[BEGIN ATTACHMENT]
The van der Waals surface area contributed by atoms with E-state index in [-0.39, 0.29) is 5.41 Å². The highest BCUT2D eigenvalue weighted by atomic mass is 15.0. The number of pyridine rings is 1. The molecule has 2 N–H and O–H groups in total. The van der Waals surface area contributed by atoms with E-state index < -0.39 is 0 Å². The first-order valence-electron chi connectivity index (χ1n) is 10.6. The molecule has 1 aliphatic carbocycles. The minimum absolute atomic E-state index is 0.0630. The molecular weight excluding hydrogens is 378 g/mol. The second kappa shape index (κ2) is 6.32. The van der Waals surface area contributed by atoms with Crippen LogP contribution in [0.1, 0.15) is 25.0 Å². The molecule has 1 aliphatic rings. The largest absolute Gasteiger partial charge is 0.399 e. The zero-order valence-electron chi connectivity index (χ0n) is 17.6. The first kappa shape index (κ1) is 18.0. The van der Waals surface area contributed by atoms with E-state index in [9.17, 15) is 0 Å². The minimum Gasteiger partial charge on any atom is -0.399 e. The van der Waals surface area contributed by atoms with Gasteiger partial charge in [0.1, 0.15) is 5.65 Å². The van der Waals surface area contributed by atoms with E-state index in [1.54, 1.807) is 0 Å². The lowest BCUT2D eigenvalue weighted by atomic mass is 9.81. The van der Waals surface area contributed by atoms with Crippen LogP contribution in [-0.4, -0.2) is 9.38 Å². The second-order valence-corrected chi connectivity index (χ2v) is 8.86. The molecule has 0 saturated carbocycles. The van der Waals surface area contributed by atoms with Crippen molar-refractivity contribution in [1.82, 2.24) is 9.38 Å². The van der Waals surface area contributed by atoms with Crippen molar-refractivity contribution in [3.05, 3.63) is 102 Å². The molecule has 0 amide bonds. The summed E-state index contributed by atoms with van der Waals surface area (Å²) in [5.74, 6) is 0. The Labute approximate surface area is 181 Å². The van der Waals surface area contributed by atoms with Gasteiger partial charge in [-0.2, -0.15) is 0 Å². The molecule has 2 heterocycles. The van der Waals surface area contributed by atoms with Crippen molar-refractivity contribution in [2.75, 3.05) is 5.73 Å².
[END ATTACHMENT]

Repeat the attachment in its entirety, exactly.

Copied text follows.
The van der Waals surface area contributed by atoms with E-state index in [-0.39, 0.29) is 5.41 Å². The highest BCUT2D eigenvalue weighted by atomic mass is 15.0. The number of pyridine rings is 1. The molecule has 2 N–H and O–H groups in total. The van der Waals surface area contributed by atoms with E-state index < -0.39 is 0 Å². The first-order valence-electron chi connectivity index (χ1n) is 10.6. The molecule has 1 aliphatic carbocycles. The minimum absolute atomic E-state index is 0.0630. The molecular weight excluding hydrogens is 378 g/mol. The second kappa shape index (κ2) is 6.32. The van der Waals surface area contributed by atoms with Crippen LogP contribution in [0.1, 0.15) is 25.0 Å². The molecule has 1 aliphatic rings. The largest absolute Gasteiger partial charge is 0.399 e. The zero-order valence-electron chi connectivity index (χ0n) is 17.6. The first kappa shape index (κ1) is 18.0. The van der Waals surface area contributed by atoms with E-state index in [9.17, 15) is 0 Å². The minimum Gasteiger partial charge on any atom is -0.399 e. The van der Waals surface area contributed by atoms with Gasteiger partial charge in [0.1, 0.15) is 5.65 Å². The van der Waals surface area contributed by atoms with E-state index in [1.54, 1.807) is 0 Å². The lowest BCUT2D eigenvalue weighted by atomic mass is 9.81. The van der Waals surface area contributed by atoms with Crippen LogP contribution in [-0.4, -0.2) is 9.38 Å². The second-order valence-corrected chi connectivity index (χ2v) is 8.86. The molecule has 0 saturated carbocycles. The van der Waals surface area contributed by atoms with Crippen molar-refractivity contribution in [1.82, 2.24) is 9.38 Å². The van der Waals surface area contributed by atoms with Crippen molar-refractivity contribution in [3.05, 3.63) is 102 Å². The molecule has 0 amide bonds. The summed E-state index contributed by atoms with van der Waals surface area (Å²) in [5.74, 6) is 0. The Labute approximate surface area is 181 Å². The van der Waals surface area contributed by atoms with Gasteiger partial charge in [-0.2, -0.15) is 0 Å². The molecule has 2 heterocycles. The van der Waals surface area contributed by atoms with Crippen molar-refractivity contribution in [2.75, 3.05) is 5.73 Å².